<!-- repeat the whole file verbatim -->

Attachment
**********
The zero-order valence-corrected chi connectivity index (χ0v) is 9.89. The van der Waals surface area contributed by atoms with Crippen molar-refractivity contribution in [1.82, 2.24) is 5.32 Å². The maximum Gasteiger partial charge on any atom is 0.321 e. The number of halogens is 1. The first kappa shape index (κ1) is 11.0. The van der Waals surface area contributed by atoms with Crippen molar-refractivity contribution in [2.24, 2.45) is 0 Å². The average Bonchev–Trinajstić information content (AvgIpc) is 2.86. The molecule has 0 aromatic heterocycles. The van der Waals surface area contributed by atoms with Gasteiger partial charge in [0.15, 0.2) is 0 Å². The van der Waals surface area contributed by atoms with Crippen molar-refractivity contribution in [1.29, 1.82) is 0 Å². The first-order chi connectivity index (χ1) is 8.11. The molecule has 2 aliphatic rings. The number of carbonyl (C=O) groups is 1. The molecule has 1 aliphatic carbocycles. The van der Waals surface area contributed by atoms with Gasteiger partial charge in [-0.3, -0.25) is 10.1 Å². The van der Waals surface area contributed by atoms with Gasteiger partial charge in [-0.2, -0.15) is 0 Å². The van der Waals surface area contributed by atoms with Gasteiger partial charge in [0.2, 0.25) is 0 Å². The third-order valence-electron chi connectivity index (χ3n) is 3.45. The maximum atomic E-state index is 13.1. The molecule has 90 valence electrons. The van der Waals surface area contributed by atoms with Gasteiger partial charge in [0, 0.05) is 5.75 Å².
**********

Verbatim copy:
The zero-order valence-corrected chi connectivity index (χ0v) is 9.89. The van der Waals surface area contributed by atoms with Crippen molar-refractivity contribution in [1.82, 2.24) is 5.32 Å². The maximum Gasteiger partial charge on any atom is 0.321 e. The number of halogens is 1. The first kappa shape index (κ1) is 11.0. The van der Waals surface area contributed by atoms with Crippen molar-refractivity contribution in [2.24, 2.45) is 0 Å². The average Bonchev–Trinajstić information content (AvgIpc) is 2.86. The molecule has 0 aromatic heterocycles. The van der Waals surface area contributed by atoms with Gasteiger partial charge in [0.15, 0.2) is 0 Å². The van der Waals surface area contributed by atoms with Crippen molar-refractivity contribution in [1.29, 1.82) is 0 Å². The first-order chi connectivity index (χ1) is 8.11. The molecule has 2 aliphatic rings. The number of carbonyl (C=O) groups is 1. The molecule has 1 aliphatic carbocycles. The van der Waals surface area contributed by atoms with Gasteiger partial charge in [-0.3, -0.25) is 10.1 Å². The van der Waals surface area contributed by atoms with Gasteiger partial charge in [-0.2, -0.15) is 0 Å². The van der Waals surface area contributed by atoms with Gasteiger partial charge in [0.2, 0.25) is 0 Å². The third-order valence-electron chi connectivity index (χ3n) is 3.45. The maximum atomic E-state index is 13.1. The molecule has 90 valence electrons. The van der Waals surface area contributed by atoms with Gasteiger partial charge in [0, 0.05) is 5.75 Å².